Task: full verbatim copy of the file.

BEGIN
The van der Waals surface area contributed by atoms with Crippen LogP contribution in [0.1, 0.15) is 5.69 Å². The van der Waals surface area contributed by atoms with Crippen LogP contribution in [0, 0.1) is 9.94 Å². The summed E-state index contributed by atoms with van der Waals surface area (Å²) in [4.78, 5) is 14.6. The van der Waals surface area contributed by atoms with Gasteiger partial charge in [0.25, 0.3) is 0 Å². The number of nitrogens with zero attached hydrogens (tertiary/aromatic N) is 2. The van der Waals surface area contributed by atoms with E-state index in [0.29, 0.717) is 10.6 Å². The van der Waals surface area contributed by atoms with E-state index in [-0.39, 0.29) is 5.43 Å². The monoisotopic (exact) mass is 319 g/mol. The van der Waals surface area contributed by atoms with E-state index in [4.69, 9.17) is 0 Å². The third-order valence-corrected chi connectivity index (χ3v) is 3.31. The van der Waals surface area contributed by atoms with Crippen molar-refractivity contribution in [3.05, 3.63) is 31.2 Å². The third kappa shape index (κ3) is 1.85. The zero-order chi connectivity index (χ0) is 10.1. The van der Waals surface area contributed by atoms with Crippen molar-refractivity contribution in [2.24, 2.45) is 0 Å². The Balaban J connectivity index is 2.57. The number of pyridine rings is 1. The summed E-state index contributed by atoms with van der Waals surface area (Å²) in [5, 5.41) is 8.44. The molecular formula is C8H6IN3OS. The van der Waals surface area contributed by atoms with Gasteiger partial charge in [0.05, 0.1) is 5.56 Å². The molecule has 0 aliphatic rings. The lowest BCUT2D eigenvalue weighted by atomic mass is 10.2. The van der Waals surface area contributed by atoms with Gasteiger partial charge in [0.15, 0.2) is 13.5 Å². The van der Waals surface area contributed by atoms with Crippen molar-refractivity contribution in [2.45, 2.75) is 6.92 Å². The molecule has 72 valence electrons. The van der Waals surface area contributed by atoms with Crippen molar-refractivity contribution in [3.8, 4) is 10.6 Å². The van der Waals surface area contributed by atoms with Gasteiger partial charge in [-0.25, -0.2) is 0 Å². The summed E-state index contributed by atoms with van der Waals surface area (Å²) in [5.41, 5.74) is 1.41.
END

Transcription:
The van der Waals surface area contributed by atoms with Crippen LogP contribution in [0.1, 0.15) is 5.69 Å². The van der Waals surface area contributed by atoms with Crippen LogP contribution in [0, 0.1) is 9.94 Å². The summed E-state index contributed by atoms with van der Waals surface area (Å²) in [4.78, 5) is 14.6. The van der Waals surface area contributed by atoms with Gasteiger partial charge in [0.25, 0.3) is 0 Å². The number of nitrogens with zero attached hydrogens (tertiary/aromatic N) is 2. The van der Waals surface area contributed by atoms with E-state index in [0.29, 0.717) is 10.6 Å². The van der Waals surface area contributed by atoms with E-state index in [-0.39, 0.29) is 5.43 Å². The monoisotopic (exact) mass is 319 g/mol. The van der Waals surface area contributed by atoms with E-state index in [4.69, 9.17) is 0 Å². The third-order valence-corrected chi connectivity index (χ3v) is 3.31. The van der Waals surface area contributed by atoms with Crippen molar-refractivity contribution in [3.05, 3.63) is 31.2 Å². The third kappa shape index (κ3) is 1.85. The zero-order chi connectivity index (χ0) is 10.1. The van der Waals surface area contributed by atoms with Crippen molar-refractivity contribution in [2.24, 2.45) is 0 Å². The Balaban J connectivity index is 2.57. The number of pyridine rings is 1. The summed E-state index contributed by atoms with van der Waals surface area (Å²) in [5, 5.41) is 8.44. The molecular formula is C8H6IN3OS. The van der Waals surface area contributed by atoms with Gasteiger partial charge in [0.05, 0.1) is 5.56 Å². The molecule has 0 aliphatic rings. The lowest BCUT2D eigenvalue weighted by atomic mass is 10.2. The van der Waals surface area contributed by atoms with Gasteiger partial charge in [0.15, 0.2) is 13.5 Å². The van der Waals surface area contributed by atoms with Crippen molar-refractivity contribution in [2.45, 2.75) is 6.92 Å². The molecule has 72 valence electrons. The van der Waals surface area contributed by atoms with Crippen molar-refractivity contribution in [3.8, 4) is 10.6 Å². The van der Waals surface area contributed by atoms with Gasteiger partial charge in [-0.25, -0.2) is 0 Å². The summed E-state index contributed by atoms with van der Waals surface area (Å²) in [5.41, 5.74) is 1.41.